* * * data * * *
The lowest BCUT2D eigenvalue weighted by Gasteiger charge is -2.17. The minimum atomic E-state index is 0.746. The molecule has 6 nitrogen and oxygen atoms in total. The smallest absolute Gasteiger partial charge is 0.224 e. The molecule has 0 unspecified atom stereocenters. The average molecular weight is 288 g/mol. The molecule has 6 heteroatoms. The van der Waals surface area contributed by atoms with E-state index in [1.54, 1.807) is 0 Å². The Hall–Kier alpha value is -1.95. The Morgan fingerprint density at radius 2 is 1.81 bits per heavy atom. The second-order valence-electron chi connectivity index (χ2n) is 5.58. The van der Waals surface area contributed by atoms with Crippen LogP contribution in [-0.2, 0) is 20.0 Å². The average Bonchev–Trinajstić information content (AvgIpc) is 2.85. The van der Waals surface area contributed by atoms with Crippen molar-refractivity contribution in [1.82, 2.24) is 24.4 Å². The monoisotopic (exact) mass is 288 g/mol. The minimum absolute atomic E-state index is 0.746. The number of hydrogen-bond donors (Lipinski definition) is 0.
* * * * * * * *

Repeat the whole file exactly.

The lowest BCUT2D eigenvalue weighted by Gasteiger charge is -2.17. The minimum atomic E-state index is 0.746. The molecule has 6 nitrogen and oxygen atoms in total. The smallest absolute Gasteiger partial charge is 0.224 e. The molecule has 0 unspecified atom stereocenters. The average molecular weight is 288 g/mol. The molecule has 6 heteroatoms. The van der Waals surface area contributed by atoms with E-state index in [1.54, 1.807) is 0 Å². The Hall–Kier alpha value is -1.95. The Morgan fingerprint density at radius 2 is 1.81 bits per heavy atom. The second-order valence-electron chi connectivity index (χ2n) is 5.58. The van der Waals surface area contributed by atoms with Crippen LogP contribution in [-0.2, 0) is 20.0 Å². The average Bonchev–Trinajstić information content (AvgIpc) is 2.85. The van der Waals surface area contributed by atoms with Crippen molar-refractivity contribution in [1.82, 2.24) is 24.4 Å². The monoisotopic (exact) mass is 288 g/mol. The minimum absolute atomic E-state index is 0.746. The number of hydrogen-bond donors (Lipinski definition) is 0.